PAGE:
Spotlight on Success:
CSUF Communications Professor Teaches Students How to Use Mindfulness in the High-Stress World of Media
March 22, 2021
"Engaging with mindfulness rewires your brain. After a while, the stressful thoughts that used to be 'automatic' are not that way anymore. Calm is easier to find."
CSUF Communications Professor Doug Swanson, Ed.D, APR, has had a mindfulness practice for about ten years. He has even practiced with Zen master Thich Nhat Hanh at the spiritual leader's monastery in Escondido.
"Prior to the pandemic, I was going at least twice a year for silent retreats," said Swanson. "I found these experiences to really help me unwind and clear my thinking."
Dr. Swanson has taught in higher education since 1990, but he spent the first 12 years of his professional life in the fast-paced, high-stress world of media. "I worked in newspapers, radio stations, and television news," Swanson said. "I know from personal experience there is a great need for media and communications people to be mindful at work, to help mitigate the stress they deal with every day."
It only made sense to bring his two experiences together, weaving mindfulness into teaching public relations and journalism. It's why he took a sabbatical in 2018 and developed this research: Perceptions of Mindfulness Among Public Relations Professionals and Students: Similarities, Differences, and Implications for Undergraduate Career Preparation. It was published in the Journal of Public Relations Education by the Association for Education in Journalism and Mass Communication. (You can read it here. )
His study involved administering the Mindfulness Attention Awareness Scale to public relations professionals and undergraduate students preparing for their careers. The results showed that both professionals and students think alike when faced with different workplace scenarios.
"PR and professionals working in the news business report their mindfulness and mindlessness in much the same way! This was like a bolt of lightning to me," Swanson said. "I was determined to develop and launch a course that makes students aware of how important it is to get control of their state of mind as they enter the media business."
Dr. Swanson launched his course, "Mindfulness in Media and Public Relations," this spring with a mix of undergrads and grad students. The class is a secular mindfulness course and not about religion or spiritual practice. He says the purpose is to find ways for students to integrate mindfulness into their future newsrooms and public relations agencies.
First-year graduate student, Jacqueline Davis, wants a career in crisis communications and emergency management. She's currently taking Dr. Swanson's class and says it's given her the skills to deal with office politics.
"These will help me in my career because the corporate world is an intimidating world, everything is so fast-paced, and a lot of people can be mindless and brutal," said Davis. "So being able to navigate this type of world can really change the way I experience them and decompress so that it doesn't hold me back."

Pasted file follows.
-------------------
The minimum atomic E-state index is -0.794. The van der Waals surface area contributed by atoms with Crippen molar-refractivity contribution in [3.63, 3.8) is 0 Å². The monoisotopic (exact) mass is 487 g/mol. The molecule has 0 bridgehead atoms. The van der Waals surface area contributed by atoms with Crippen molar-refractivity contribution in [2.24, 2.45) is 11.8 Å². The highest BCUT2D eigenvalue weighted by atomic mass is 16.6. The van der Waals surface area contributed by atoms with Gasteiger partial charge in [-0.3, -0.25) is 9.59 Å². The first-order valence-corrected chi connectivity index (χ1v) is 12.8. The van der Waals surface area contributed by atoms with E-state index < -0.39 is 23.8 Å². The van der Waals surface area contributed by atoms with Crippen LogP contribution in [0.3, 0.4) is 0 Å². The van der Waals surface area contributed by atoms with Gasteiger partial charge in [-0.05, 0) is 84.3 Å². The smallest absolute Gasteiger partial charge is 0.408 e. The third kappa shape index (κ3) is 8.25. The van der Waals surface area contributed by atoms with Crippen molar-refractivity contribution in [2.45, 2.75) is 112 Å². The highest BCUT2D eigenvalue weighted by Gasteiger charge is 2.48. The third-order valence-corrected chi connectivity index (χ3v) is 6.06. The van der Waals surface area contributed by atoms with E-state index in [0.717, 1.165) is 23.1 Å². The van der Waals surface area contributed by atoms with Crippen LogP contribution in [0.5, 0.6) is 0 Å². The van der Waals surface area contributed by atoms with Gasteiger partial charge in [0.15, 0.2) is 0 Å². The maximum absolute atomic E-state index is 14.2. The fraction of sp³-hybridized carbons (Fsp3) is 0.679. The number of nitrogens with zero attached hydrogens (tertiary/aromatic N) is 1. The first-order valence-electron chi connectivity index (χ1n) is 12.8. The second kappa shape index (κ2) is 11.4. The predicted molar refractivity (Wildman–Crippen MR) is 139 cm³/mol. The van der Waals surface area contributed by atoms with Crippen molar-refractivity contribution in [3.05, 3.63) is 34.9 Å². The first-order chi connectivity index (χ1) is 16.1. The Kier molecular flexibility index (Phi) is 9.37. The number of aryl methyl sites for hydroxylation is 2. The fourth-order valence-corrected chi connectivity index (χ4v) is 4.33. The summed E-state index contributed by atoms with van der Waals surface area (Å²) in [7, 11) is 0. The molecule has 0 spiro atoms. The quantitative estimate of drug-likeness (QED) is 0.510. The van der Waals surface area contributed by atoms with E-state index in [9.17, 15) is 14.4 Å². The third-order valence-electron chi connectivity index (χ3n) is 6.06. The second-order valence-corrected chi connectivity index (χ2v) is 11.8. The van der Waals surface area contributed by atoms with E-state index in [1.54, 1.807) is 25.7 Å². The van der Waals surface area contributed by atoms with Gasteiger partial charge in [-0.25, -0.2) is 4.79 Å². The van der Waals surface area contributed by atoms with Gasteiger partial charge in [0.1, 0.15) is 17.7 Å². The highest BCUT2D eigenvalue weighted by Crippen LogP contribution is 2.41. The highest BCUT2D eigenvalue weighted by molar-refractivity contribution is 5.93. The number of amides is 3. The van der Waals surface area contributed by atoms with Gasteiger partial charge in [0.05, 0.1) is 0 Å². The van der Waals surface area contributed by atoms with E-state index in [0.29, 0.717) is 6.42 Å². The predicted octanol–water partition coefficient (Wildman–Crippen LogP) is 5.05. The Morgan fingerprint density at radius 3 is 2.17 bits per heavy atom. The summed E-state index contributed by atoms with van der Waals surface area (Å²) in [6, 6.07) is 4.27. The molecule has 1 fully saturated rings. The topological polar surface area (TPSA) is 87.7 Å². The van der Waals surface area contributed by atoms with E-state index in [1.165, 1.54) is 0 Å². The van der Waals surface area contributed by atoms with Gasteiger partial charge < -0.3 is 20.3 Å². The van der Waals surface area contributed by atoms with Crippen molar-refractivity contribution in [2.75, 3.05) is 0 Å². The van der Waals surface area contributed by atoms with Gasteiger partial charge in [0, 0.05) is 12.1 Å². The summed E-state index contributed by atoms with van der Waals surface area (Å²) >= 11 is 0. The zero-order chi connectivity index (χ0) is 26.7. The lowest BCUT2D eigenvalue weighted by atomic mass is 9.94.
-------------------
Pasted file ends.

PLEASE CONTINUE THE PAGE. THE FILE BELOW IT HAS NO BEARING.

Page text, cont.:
Yisella Mariscal, a public relations major, is taking the class because she wants to see another side of the public relations industry. She's worked in the corporate world and rarely saw her managers care about their workers.
"I'm glad I'm taking this class because Professor Swanson has shown us how to see the industry from a different perspective," said Mariscal. "Every class, we all share our experiences, and it helps. I know this class will continue to show me more, and I'm excited about it."
Alexander Valladolid is earning his bachelor's degree this spring in communications with a concentration in advertising. He says Dr. Swanson has taught him how to be consciously present.
"This is important to have a healthy mental and emotional state," said Valladolid. "Taking the steps towards being mindful will potentially improve work engagement, leaving myself and a future employer content."
Justine Houston-Brown, APR, Senior Account Executive for Rocket Launch Marketing & Public Relations, is a CSUF 2012 COMM graduate. She was a recent guest speaker in Dr. Swanson's class and touched on the importance of mindfulness in public relations agency life.
"As the agency and your clients constantly evolve, news cycles change, and deadlines come and go, it's critical for PR professionals to stay on top of everything," said Houston-Brown. "Small moments to pause or break will help your mindset stay fresh, making you all the more valuable to clients and your employer. "
Dr. Swanson says media has changed considerably since he was a reporter working on 3 to 4 stories a week. Now, reporters are working on 10 to 12 stories a day while juggling several social media platforms. The ongoing stress is incredible.
"There is, sadly, almost no research on mindfulness within the communication professions," Swanson said. "I hope to continue my research and help show PR people and others that this is a topic that organizations need to focus on. The health of our workforce is too important to neglect this."
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